How to Spot a Bad Apple in Your Organization

August 31, 2022・7 mins read
How to Spot a Bad Apple in Your Organization
Every organization has 1 or 2, but that doesn’t mean employers can turn a blind eye. Bad apples — problem employees — can erode productivity and engagement, eventually poisoning entire departments and creating a toxic environment around them. What should managers and other decision-makers do when dealing with difficult employees, though? How do organizations even identify bad apples in the 1st place?

What is a bad apple when it comes to the workplace?

First, it’s important to establish a definition of what a bad apple is in this sense. Problem employees come in many different shapes and forms. They’re not always the person who leaves early or comes in late, either. They may also not be job-jumpers. They may not even be underperformers. In fact, they’re often some of the longest-serving employees within an organization simply because nobody wants to address their problem behaviors. To identify bad apples within any organization, managers and decision-makers should look for some specific traits:

They complain about their responsibilities/roles within the organization

In many cases, this means that the employee is less productive than others, but that’s not always the case. In many cases, these employees may meet or even exceed productivity expectations set for their roles, but do not perform to their full potential because they spend a great deal of their time complaining about the work.

They’re avaricious toward others

Bad apples don’t work well with their teammates, but they take it to extremes, often bullying or outright attacking others. In some instances, this may be overt, but bad apples can also be subtle. Instead of attacking team members directly, they can mount whisper campaigns and speak negatively about their coworkers to managers and other leaders.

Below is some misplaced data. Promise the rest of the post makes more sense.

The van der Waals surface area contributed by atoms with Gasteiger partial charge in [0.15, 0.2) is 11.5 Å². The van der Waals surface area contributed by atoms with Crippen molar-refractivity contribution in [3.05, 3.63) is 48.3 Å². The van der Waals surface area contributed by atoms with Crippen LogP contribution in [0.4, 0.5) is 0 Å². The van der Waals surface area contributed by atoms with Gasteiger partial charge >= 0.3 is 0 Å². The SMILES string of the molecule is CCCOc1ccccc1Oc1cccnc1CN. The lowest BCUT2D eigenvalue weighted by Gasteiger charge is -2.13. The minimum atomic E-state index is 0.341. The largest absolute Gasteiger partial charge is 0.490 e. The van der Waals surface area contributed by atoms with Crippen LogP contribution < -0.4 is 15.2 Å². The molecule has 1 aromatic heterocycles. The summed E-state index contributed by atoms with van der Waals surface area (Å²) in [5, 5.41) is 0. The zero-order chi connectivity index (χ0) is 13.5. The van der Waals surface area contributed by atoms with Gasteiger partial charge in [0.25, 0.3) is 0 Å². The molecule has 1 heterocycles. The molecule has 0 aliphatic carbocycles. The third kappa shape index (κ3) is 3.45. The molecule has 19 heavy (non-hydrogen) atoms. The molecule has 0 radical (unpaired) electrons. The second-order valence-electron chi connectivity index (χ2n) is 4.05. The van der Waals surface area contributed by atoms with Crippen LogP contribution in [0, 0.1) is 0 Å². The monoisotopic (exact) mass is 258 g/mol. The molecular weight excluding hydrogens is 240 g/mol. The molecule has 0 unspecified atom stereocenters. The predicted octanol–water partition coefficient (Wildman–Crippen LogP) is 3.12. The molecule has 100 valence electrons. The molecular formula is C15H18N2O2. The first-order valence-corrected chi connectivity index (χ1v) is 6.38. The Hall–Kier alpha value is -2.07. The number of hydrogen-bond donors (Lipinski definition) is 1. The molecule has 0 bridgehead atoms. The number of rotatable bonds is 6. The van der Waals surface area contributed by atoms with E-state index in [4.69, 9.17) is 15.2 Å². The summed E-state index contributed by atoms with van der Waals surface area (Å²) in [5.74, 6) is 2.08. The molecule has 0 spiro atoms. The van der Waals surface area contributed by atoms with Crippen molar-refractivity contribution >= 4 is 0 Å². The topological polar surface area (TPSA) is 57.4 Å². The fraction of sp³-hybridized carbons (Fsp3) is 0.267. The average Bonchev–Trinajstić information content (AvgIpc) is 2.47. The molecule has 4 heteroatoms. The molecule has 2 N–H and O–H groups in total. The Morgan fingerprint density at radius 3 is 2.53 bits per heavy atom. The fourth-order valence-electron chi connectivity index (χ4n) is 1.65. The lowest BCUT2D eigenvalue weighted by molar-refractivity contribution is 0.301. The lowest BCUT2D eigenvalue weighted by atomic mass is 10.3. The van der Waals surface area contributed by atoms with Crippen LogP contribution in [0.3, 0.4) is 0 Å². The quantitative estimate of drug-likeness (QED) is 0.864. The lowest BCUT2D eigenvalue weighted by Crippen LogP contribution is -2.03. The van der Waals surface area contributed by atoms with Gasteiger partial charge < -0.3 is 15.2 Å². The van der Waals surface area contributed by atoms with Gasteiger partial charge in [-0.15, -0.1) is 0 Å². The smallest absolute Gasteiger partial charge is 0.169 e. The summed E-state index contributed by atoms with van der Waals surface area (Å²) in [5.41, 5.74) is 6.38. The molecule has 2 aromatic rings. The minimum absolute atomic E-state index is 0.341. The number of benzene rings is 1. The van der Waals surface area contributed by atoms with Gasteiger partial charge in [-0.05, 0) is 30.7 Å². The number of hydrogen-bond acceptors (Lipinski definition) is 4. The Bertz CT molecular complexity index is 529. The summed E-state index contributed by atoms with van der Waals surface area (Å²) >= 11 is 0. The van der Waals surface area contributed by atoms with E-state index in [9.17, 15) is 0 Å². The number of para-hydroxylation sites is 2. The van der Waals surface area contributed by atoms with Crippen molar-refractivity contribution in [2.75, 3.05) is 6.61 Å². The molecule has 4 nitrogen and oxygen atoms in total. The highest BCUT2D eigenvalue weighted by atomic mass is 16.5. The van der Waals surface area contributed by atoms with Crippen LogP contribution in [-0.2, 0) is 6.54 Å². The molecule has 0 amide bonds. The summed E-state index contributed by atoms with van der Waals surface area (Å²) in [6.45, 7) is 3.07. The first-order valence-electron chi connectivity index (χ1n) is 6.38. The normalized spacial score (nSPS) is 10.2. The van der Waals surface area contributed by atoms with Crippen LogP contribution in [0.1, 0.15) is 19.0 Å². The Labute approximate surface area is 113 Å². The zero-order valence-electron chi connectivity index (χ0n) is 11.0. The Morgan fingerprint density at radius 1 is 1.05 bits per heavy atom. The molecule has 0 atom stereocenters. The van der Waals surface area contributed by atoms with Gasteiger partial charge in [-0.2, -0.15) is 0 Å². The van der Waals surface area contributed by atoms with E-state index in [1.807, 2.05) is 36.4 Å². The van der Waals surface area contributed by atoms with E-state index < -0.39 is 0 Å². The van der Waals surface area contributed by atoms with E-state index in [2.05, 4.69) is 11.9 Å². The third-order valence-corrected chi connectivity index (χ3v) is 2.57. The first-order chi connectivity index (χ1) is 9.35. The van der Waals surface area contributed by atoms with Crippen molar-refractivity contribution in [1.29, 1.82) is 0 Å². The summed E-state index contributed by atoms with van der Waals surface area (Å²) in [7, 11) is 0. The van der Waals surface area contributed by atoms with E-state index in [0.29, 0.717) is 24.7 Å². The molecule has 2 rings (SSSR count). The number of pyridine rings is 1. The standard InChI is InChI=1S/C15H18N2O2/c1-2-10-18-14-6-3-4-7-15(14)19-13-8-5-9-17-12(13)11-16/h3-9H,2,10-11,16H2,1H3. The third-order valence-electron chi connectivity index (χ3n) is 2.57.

They manipulate others and situations

Managers will find that most bad apples do anything in their power to deflect attention from themselves whenever their behavior is noticed. They’ll blame others for their shortcomings or point out their positive traits and behaviors to take the focus off their mistakes. Most bad apples will also not admit that anything is their fault.

Their poison will spread

Bad apples are a lot like conspiracy theorists in that the poison they spew will spread through the workplace. One bad apple can eventually rot an entire barrel, and the lies, half-truths, and complaints of problem employees can eventually poison entire teams or departments. Within small businesses, they may contaminate the entire employee pool. They do this by constantly complaining, outright lying, and even pitting other employees against each other.

They’re rarely happy or their moods change very quickly

Bad apples rarely take joy in their work unless they have something to complain about. And when they do find something wrong, their moods can shift very quickly because they can’t regulate them. Because of their mercurial nature and problem-seeking behavior, they cost their managers a lot of time and effort.

What should employers do with bad apples when they find them?

Once identified, what do employers do with problem employees? While the 1st instinct might be to start documenting behavior to begin the termination process, that may not be the right strategy. Instead, employers, managers, and decision-makers should consider taking a measured approach to get to the root of the employee’s underlying dissatisfaction and attempt to turn the situation around. Unfortunately, there is no single solution to dealing with these employees. Instead, managers will need to take a different route depending on the problem behavior. Explore possible action plans below, broken down by behavior type.